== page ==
As we’ve covered, it can be better to sleep on your left side instead of your right side in some situations. During pregnancy and when you have heartburn are examples of when the left side will be more beneficial.

Having said this, many people spend their nights tossing and turning from one side to the other. Tossing and turning can impact sleep quality, and it may even leave you waking up with pain. To keep your body on just one side, try sleeping with a body pillow. Body pillows can help side sleepers as it acts as a bolster, keeping you aligned and limiting movement.

Best pillow for side sleepers

Finding the best pillow can be exhausting! You’re inundated with options, and it can be hard to figure out the features and benefits of each. We’re here to help. Side sleepers need to factor in 3 essentials when pillow shopping: thickness, firmness, and easy-care.

Thickness

The crucial role of the pillow is to keep your head, neck, and shoulders aligned. Unlike stomach sleepers who tend to feel more comfortable and supported on a thin pillow, side sleepers should aim for a pillow that lifts the head around 4 inches, give or take.

The best way to achieve this is to invest in an adjustable pillow. Memory foam adjustable pillows are an excellent option for side sleepers because you can easily remove some of the fill to customize the pillow's height.

Firmness

Side sleepers generally benefit from a medium-firm pillow. A too soft or too hard pillow will strain joints and make it hard to wake up feeling completely refreshed. Here, memory foam can help. The intuitive nature of memory foam can offer the right amount of firmness, support, and comfort.

Easy care

Pillows can accumulate a lot of dust and dirt. Dandruff, dead skin, drool - your pillow sees it all and then some. It’s recommended that you clean your pillow frequently to ensure you don’t expose your airways to dust.

Keep an eye out for a hypoallergenic stamp when you are pillow shopping, and make sure it has a zip-n-wash cover that you can wash in the washing machine.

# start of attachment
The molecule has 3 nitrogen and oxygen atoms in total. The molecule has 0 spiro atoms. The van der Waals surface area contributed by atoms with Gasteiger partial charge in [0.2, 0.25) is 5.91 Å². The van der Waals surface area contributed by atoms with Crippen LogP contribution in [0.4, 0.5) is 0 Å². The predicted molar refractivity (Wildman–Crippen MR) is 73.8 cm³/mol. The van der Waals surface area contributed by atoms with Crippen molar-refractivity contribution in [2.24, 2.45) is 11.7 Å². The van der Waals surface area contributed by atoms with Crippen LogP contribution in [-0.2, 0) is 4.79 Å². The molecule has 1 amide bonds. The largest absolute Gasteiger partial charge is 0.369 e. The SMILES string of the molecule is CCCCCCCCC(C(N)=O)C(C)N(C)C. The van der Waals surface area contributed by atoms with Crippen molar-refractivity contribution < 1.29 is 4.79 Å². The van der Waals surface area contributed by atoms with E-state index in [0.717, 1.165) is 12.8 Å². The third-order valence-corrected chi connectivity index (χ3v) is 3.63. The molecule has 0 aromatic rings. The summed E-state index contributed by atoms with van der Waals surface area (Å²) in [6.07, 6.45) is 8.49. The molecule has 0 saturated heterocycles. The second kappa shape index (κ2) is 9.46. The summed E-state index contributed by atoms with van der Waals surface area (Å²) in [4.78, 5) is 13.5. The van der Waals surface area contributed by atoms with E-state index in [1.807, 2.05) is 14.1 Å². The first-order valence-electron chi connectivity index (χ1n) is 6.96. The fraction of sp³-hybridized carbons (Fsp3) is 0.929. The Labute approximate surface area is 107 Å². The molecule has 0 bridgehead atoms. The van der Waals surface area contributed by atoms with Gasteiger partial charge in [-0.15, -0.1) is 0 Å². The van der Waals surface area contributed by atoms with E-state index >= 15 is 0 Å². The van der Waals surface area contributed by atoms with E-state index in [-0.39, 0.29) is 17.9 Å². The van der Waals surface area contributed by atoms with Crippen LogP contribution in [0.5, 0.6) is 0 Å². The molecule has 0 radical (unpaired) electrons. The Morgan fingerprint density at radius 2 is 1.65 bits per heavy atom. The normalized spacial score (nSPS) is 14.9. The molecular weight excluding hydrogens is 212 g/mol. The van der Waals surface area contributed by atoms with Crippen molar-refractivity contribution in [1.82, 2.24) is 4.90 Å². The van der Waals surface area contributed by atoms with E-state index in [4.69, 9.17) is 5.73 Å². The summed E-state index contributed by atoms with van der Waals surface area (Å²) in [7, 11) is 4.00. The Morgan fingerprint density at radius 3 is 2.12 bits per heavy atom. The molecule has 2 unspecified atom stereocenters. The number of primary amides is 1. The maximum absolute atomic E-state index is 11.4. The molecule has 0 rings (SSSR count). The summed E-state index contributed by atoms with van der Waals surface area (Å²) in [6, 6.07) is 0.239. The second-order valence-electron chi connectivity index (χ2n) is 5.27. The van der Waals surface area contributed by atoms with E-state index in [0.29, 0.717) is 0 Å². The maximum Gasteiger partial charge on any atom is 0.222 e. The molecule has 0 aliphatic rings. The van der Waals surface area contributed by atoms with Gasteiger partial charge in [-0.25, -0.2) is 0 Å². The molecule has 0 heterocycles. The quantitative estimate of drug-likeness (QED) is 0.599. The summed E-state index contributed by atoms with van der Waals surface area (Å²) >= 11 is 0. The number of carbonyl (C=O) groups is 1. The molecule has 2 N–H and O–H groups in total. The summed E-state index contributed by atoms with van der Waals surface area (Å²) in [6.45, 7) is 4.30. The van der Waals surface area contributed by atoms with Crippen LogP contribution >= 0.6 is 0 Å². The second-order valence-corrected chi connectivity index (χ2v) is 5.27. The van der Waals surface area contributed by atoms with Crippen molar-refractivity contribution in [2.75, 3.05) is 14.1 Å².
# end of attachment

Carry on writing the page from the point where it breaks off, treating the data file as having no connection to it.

Best mattress for side sleepers

young side sleeper

No matter what style of snooze you prefer, having the most comfortable mattress is essential. People who sleep on the side need to ensure their mattress contours to the body and relieves pain from pressure points.

The best mattresses for side sleepers are memory foam mattresses or hybrids.

Memory foam mattress

Memory foam is a higher-density viscoelastic foam that NASA invented in the 1970s. It has a flexible nature that contours to the body as your move, which is why it is considered such a breakthrough material in mattress innovation.

A new memory foam mattress can offer a balanced feel of comfort and support. Unlike traditional spring mattresses, memory foam doesn’t have a bounce. Instead, it provides a gentle feel that can be compared to a hug.

Hybrid mattress

Hybrid mattresses offer the same excellent benefits of memory foam, with the added stability of coils. Hybrids provide a blend of comfort and support that some side sleepers prefer to stand-alone memory foam mattresses.

Another key benefit of a hybrid mattress is that they offer better edge support. So if you are a side sleeper who tends to sleep close to the edge of the bed, you can avoid the edge sagging and causing discomfort.

Types of side sleeping positions

side sleeping positions

There are a few different ways you can get comfortable on your mattress as a side sleeper. Here are some of the most popular types of side sleeping positions and how you can use them.

  • Fetal position is when you curl up into a ball and hug your legs. It’s a popular choice for many side sleepers. Be mindful about your shoulders in this position and ensure you have the right pillow to support your neck.
  • The log is when your legs are straight and usually stacked on top of each other. This can be a difficult position to maintain throughout the night. To avoid straining the lower back, place a pillow between your knees to support alignment.
  • The hugger is a side sleeping position in which you hug a pillow or person while you sleep. Elevating your arm can reduce some strain. Consider hugging a body pillow for maximum comfort.

Paying attention to how you sleep can make a considerable difference to how you feel when you wake up. As a side sleeper, there are many ways you can improve your posture and reduce body pain.



Your Turn...

Are you a side sleeper? Share your thoughts in the comments. 


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Disclaimer. We love sleep and we want you to get the best sleep possible. But we do not provide medical advice. This blog is intended for informational purposes only. It is not a substitute for professional medical info, diagnosis, or treatment. Never ignore professional medical advice in seeking treatment because of something you have read on our blog.


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Certified Sleep Science Coach

Written by Monica Chinsami, Certified Sleep Science Coach

Monica is a writer who is passionate about the connection between wellness and sleep. She believes sleep has the power to unlock our greatest potential for health and happiness. Topics she's covered range from well-being, to the latest trends in sleep health and bedroom aesthetics. Monica holds a BA in Journalism from Monash University and is a Certified Sleep Science Coach.